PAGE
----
The amount of electricity produced by projects owned by local communities has increased by more than a quarter in the last year, the Scottish Government has revealed.
Ministers have set the target of having plants producing 500 megawatts (MW) of power in communities and local ownership by 2020.
The latest figures show such schemes can generate 361MW, up from 285MW in the previous year.
The increase was revealed by energy minister Fergus Ewing ahead of the Community and Renewable Energy Scheme (CARES) conference in Stirling.
Mr Ewing said: “The Scottish Government is driving forward a community energy empowerment programme to ensure that local communities derive maximum benefits from the local energy resources around them.
“By creating a system that focuses on local energy, we can help tackle some of our most pressing issues – from security of supply to increasing costs – and stimulate local economic renewal.
“The biggest reason for that is a lot of hard work and determination from communities and developers.
“There are many good examples of this across Scotland like the Point and Sandwick Wind Farm is a fully-owned community scheme on the Isle of Lewis – the biggest of its kind in the UK.
“It is expected to be operational later this year and will generate money for the local community – estimated around £1 million a year.
“Stewart Energy demonstrates how local developers and communities can make shared ownership work.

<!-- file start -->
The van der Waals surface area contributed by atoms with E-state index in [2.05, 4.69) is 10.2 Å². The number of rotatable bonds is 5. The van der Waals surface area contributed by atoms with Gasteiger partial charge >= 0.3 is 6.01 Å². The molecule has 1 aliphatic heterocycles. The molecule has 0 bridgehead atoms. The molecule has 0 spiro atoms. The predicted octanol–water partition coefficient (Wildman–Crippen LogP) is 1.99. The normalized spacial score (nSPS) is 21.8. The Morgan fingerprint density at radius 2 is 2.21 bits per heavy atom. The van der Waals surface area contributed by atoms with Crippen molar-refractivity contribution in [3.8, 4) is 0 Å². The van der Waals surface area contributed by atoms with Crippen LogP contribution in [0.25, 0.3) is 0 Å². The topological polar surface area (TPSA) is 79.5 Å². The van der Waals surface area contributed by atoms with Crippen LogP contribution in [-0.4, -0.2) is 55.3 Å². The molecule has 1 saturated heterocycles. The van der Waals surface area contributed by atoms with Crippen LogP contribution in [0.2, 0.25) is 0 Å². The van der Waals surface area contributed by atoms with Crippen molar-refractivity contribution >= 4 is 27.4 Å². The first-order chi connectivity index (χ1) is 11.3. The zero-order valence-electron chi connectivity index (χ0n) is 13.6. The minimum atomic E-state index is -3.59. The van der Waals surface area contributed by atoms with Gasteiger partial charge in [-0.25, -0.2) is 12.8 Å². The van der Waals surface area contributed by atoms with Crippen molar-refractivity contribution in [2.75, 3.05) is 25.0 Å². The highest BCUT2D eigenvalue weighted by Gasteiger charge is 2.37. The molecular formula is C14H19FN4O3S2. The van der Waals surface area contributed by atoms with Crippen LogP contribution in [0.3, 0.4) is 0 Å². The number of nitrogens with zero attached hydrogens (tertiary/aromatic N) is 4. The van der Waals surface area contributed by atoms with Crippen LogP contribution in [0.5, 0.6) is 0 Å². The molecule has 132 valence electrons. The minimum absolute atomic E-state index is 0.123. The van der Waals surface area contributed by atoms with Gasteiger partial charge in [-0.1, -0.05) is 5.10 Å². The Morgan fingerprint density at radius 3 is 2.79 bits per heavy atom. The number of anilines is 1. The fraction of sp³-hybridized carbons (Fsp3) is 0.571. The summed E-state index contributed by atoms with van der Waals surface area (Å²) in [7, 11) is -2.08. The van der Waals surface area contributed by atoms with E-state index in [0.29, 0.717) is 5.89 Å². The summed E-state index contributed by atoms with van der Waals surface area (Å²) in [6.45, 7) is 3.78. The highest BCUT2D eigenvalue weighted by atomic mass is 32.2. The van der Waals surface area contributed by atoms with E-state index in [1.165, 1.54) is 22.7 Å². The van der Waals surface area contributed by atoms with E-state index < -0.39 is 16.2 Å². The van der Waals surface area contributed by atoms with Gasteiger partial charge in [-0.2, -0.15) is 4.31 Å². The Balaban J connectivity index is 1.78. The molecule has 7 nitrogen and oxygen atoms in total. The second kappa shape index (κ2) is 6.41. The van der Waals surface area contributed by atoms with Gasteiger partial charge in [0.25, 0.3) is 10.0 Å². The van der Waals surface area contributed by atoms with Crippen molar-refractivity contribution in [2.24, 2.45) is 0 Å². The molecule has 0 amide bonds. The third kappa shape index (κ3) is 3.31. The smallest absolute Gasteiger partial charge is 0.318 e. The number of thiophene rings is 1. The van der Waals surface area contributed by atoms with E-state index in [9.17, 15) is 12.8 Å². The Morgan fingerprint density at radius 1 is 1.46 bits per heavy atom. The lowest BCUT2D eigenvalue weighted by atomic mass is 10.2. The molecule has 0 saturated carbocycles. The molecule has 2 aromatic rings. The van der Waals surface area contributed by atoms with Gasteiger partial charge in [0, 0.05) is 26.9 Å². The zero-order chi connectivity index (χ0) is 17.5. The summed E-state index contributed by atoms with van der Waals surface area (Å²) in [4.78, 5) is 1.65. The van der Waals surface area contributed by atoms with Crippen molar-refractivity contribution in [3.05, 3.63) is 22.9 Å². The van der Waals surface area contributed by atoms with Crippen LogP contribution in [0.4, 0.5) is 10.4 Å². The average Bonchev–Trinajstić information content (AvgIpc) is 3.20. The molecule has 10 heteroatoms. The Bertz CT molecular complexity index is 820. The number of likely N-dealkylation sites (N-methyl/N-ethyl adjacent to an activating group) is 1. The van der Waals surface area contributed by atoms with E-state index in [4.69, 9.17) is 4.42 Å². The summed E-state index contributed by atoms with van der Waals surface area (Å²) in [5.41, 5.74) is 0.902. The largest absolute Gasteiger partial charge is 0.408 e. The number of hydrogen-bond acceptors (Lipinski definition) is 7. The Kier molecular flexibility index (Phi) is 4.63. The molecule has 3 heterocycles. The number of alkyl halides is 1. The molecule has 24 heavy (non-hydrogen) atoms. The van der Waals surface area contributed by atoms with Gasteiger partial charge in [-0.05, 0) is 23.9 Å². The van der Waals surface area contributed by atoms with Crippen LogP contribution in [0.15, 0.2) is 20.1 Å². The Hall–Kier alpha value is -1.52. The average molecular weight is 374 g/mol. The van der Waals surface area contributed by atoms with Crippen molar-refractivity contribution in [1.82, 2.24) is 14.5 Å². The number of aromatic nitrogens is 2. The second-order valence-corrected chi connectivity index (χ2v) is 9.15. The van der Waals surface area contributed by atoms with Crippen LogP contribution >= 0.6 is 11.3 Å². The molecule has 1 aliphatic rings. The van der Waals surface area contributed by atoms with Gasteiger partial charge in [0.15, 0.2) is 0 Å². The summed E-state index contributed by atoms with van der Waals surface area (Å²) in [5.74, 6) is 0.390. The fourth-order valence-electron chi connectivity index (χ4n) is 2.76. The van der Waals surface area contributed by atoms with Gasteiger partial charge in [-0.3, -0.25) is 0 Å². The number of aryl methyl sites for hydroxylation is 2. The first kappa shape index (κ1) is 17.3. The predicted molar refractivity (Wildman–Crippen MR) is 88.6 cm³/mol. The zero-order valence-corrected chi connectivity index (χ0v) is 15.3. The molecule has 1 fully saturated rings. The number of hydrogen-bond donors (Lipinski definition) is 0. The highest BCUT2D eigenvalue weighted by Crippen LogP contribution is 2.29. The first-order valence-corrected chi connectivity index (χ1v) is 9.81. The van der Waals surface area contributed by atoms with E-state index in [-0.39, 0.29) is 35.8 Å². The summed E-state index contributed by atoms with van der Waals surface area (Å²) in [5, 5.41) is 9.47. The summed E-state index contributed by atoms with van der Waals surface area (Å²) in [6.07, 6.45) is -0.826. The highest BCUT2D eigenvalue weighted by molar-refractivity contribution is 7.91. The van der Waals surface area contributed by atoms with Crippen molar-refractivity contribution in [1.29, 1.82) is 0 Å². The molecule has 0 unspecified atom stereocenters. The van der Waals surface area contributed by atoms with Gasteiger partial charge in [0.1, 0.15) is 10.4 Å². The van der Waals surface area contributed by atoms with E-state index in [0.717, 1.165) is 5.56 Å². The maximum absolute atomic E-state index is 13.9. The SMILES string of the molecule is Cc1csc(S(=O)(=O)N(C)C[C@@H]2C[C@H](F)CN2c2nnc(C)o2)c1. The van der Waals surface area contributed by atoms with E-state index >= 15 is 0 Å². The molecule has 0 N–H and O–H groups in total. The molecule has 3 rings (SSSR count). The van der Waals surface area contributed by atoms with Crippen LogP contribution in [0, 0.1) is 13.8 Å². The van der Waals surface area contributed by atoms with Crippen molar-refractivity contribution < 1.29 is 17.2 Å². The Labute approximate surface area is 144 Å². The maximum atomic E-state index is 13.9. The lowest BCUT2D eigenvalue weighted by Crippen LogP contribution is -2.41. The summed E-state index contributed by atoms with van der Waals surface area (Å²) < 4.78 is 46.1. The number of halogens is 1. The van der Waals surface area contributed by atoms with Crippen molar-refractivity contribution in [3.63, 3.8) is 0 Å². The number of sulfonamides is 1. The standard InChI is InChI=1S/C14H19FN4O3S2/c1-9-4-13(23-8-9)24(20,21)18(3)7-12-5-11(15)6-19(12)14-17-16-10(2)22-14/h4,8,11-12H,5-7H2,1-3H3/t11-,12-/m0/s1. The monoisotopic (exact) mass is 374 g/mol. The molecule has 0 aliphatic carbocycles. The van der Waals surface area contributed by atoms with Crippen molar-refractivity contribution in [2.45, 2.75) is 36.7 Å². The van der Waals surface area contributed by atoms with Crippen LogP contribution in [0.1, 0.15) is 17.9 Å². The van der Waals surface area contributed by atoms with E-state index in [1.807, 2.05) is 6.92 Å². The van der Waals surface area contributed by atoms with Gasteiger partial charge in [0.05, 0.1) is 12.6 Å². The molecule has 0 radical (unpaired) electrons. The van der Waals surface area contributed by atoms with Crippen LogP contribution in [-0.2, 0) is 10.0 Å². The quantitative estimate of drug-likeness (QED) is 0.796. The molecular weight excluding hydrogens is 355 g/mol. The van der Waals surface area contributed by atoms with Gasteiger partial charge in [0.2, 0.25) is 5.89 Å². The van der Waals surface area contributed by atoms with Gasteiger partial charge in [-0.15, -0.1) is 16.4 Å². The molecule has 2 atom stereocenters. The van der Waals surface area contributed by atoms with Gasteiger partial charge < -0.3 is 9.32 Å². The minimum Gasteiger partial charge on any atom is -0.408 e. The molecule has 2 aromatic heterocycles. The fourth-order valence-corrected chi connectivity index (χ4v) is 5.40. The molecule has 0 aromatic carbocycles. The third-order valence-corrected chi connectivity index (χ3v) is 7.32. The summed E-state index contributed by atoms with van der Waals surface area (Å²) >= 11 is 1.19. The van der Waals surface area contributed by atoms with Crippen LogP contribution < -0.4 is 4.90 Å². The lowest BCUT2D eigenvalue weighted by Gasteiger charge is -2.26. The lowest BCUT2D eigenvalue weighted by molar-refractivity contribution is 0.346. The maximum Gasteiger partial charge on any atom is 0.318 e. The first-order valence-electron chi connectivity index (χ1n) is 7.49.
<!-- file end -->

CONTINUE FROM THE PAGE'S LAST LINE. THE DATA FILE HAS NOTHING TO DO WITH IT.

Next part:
“The Stewart family were committed to keeping the benefits of renewable energy in their community by offering the community a 25% stake.”
He added: “Our target of 500MW in community and local ownership by 2020 is ambitious but we believe that government, developers, banks and local communities all working together can help achieve it.”
Anne Schiffer, Friends of the Earth Scotland community power campaigner, said: “Community ownership of energy builds public support for renewables, enables communities to make decisions about their energy future and will help reduce carbon emissions.”
She added: “At Friends of the Earth Scotland we believe that individuals and community groups should be able to put their own money in community energy initiatives including shared-ownership projects.
“We need to think ahead to a time when communities here in Scotland are able to follow Ecopower and other European examples and supply as well as generate renewable energy through the national grid.
“It is important that we encourage legal structures now that will enable Scottish communities to participate in the energy market in the future.”